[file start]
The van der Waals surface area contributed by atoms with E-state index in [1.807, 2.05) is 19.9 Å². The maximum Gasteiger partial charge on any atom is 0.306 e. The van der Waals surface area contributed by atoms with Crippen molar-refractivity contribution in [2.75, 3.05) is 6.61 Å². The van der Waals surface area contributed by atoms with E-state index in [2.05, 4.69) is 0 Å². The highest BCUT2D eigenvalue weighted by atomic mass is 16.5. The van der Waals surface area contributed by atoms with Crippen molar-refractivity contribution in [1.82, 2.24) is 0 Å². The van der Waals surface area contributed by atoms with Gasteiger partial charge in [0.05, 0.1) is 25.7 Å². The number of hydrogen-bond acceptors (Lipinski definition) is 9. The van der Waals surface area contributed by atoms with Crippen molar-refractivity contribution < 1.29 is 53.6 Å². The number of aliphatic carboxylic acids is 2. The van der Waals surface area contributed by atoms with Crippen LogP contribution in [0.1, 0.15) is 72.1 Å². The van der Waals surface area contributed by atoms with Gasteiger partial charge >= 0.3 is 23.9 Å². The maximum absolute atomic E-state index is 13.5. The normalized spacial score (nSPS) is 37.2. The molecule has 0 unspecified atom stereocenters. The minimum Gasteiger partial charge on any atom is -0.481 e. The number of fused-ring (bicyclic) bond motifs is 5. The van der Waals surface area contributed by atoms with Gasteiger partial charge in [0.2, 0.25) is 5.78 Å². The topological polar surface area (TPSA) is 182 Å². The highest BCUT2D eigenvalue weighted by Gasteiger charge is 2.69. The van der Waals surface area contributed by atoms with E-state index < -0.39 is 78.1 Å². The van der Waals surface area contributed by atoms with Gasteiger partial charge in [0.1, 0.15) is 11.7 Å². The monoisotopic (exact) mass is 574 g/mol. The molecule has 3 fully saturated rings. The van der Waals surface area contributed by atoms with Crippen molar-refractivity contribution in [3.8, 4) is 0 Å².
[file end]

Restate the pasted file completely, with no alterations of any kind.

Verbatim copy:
The van der Waals surface area contributed by atoms with E-state index in [1.807, 2.05) is 19.9 Å². The maximum Gasteiger partial charge on any atom is 0.306 e. The van der Waals surface area contributed by atoms with Crippen molar-refractivity contribution in [2.75, 3.05) is 6.61 Å². The van der Waals surface area contributed by atoms with E-state index in [2.05, 4.69) is 0 Å². The highest BCUT2D eigenvalue weighted by atomic mass is 16.5. The van der Waals surface area contributed by atoms with Crippen molar-refractivity contribution in [1.82, 2.24) is 0 Å². The van der Waals surface area contributed by atoms with Gasteiger partial charge in [0.05, 0.1) is 25.7 Å². The number of hydrogen-bond acceptors (Lipinski definition) is 9. The van der Waals surface area contributed by atoms with Crippen molar-refractivity contribution < 1.29 is 53.6 Å². The number of aliphatic carboxylic acids is 2. The van der Waals surface area contributed by atoms with Crippen LogP contribution in [0.1, 0.15) is 72.1 Å². The van der Waals surface area contributed by atoms with Gasteiger partial charge >= 0.3 is 23.9 Å². The maximum absolute atomic E-state index is 13.5. The normalized spacial score (nSPS) is 37.2. The molecule has 0 unspecified atom stereocenters. The minimum Gasteiger partial charge on any atom is -0.481 e. The number of fused-ring (bicyclic) bond motifs is 5. The van der Waals surface area contributed by atoms with Gasteiger partial charge in [0.2, 0.25) is 5.78 Å². The topological polar surface area (TPSA) is 182 Å². The highest BCUT2D eigenvalue weighted by Gasteiger charge is 2.69. The van der Waals surface area contributed by atoms with E-state index < -0.39 is 78.1 Å². The van der Waals surface area contributed by atoms with Gasteiger partial charge in [0.1, 0.15) is 11.7 Å². The monoisotopic (exact) mass is 574 g/mol. The molecule has 3 fully saturated rings. The van der Waals surface area contributed by atoms with Crippen molar-refractivity contribution in [3.8, 4) is 0 Å².